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The Dartmouth
June 21, 2024 | Latest Issue
The Dartmouth

Lane: Amazon Needs a Taste of Its Own Medicine

Our government must uphold its responsibility to protect workers, and it should take a new approach to workplace safety to do so.

On Dec. 10 of last year, a tornado hit an Amazon warehouse in Illinois and collapsed its roof, killing six workers inside who were not able to find proper shelter despite advance warning of the tornado’s approach. The deaths renewed discussion about Amazon’s long-standing and, frankly, disgusting habit of mistreating its workers. I say “renewed” because anyone who follows the news has also heard about Amazon’s other workplace scandals, such as revelations that its executives know their delivery drivers are forced by Amazon’s productivity expectations to pee in bottles while on the job and that warehouse workers have been sent immediately back to work after a colleague, who wasn’t given help for a full twenty minutes, died on the job of a heart attack. The employee had even reported having heart attack symptoms at an on-site clinic beforehand, and yet Amazon still did nothing. Tragic stories like these illustrate how large and wildly profitable conglomerates like Amazon cannot be trusted to respect their employees without substantial corrective action to hold them accountable.

The key to addressing Amazon’s misbehavior is in the big picture. Their workplace safety numbers overall are atrocious. An in-depth analysis of Occupational Safety and Health Administration data of Amazon’s facilities conducted in my home state of Minnesota found that since opening its first warehouse in the state about five years ago, Amazon warehouses have developed an injury rate more than double that found at Minnesota warehouses operated by other companies — with many of these injuries stemming from stress-related symptoms of being overworked. Furthermore, employees have recounted facing retribution for reporting such injuries. In case anyone still doubts Amazon’s tendency to take advantage of its workers, the data also showed that Black workers at Amazon’s Minnesota warehouses — many of whom are immigrants and refugees from war-torn East Africa — were generally paid only 63% of what their white colleagues were paid. Nationally, OSHA data shows that Amazon’s workplace safety record in its warehouses is similar to its record in Minnesota: very bad. There should be no question that the company is neglecting its workers and that action needs to be taken immediately.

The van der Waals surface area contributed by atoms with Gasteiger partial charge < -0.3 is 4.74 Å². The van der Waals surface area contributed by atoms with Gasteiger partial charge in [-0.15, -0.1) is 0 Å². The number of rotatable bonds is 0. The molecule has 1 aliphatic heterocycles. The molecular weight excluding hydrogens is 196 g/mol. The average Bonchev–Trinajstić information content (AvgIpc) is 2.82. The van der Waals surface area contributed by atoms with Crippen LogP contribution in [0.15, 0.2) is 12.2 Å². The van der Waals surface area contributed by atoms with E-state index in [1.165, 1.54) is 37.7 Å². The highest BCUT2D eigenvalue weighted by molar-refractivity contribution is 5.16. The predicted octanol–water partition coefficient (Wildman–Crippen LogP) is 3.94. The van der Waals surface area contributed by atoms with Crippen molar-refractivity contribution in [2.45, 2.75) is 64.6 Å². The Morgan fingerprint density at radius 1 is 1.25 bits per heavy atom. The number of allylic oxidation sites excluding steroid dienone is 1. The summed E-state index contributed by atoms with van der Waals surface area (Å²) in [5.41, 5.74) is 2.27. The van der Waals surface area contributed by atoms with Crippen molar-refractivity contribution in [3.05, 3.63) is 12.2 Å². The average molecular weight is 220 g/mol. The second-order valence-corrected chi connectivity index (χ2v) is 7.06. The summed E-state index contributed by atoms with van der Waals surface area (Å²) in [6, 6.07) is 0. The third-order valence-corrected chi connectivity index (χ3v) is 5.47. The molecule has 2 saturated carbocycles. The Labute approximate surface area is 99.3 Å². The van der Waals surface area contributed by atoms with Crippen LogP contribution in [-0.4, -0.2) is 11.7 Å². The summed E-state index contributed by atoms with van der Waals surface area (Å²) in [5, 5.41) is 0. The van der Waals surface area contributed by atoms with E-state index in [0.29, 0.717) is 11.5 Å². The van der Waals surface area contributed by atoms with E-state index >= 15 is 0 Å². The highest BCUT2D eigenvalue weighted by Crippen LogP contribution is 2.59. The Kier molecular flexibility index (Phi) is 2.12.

Amazon’s behavior shows us how the company thinks its bottom line is what is most important — even more than human life. Thus, how can Amazon be compelled to correct this issue without somehow targeting its bottom line? States and the federal government should require employers to pay hazard pay to their workers for each hour worked, say an additional 50% of the base wage on top of everything else, if their workplace safety numbers are a certain percent above their industry median. For instance, warehouse workers could be required to be paid this hazard pay if their warehouse reported 20% or more injuries per hundred workers than the median in that state. This method would impose substantial costs for any company that puts its workers in danger, and any company which fails to promptly respond would likely suffer serious financial consequences. As a further way to protect workers, companies which have workplace safety problems that require them to pay this hazard pay could be required to prominently state that their workplace is substantially more dangerous than their peers on their job listings.

Businesses are designed to make money. It shouldn’t come as a surprise to anyone when they sacrifice other things, whether that be workplace safety or anything else, in order to make more money. That is why we need to approach regulation differently. The pitiful one-time fines for safety violations handed out after extended litigation that America has traditionally used are not effective means for ensuring safe working conditions. Amazon has been repeatedly sued and punished for violating safety guidelines — just last November, Amazon paid a settlement with the state of California over claims it hid the rate of COVID-19 infection among its workforce from employees — yet the scandals keep occurring. No doubt, that paltry $500,000 settlement with a company worth hundreds of billions did not do much.

We need a new way of provoking change. By penalizing companies on an ongoing basis based on metrics related to the problems we seek to prevent, we would send the message that companies are directly responsible for their behavior and will pay the price — literally — until they get their act together. The basic dignity of the countless ordinary Americans simply trying to put food on the table and keep a roof over their heads demands nothing less.

Thomas Lane

Thomas Lane '24 is a former Opinion editor.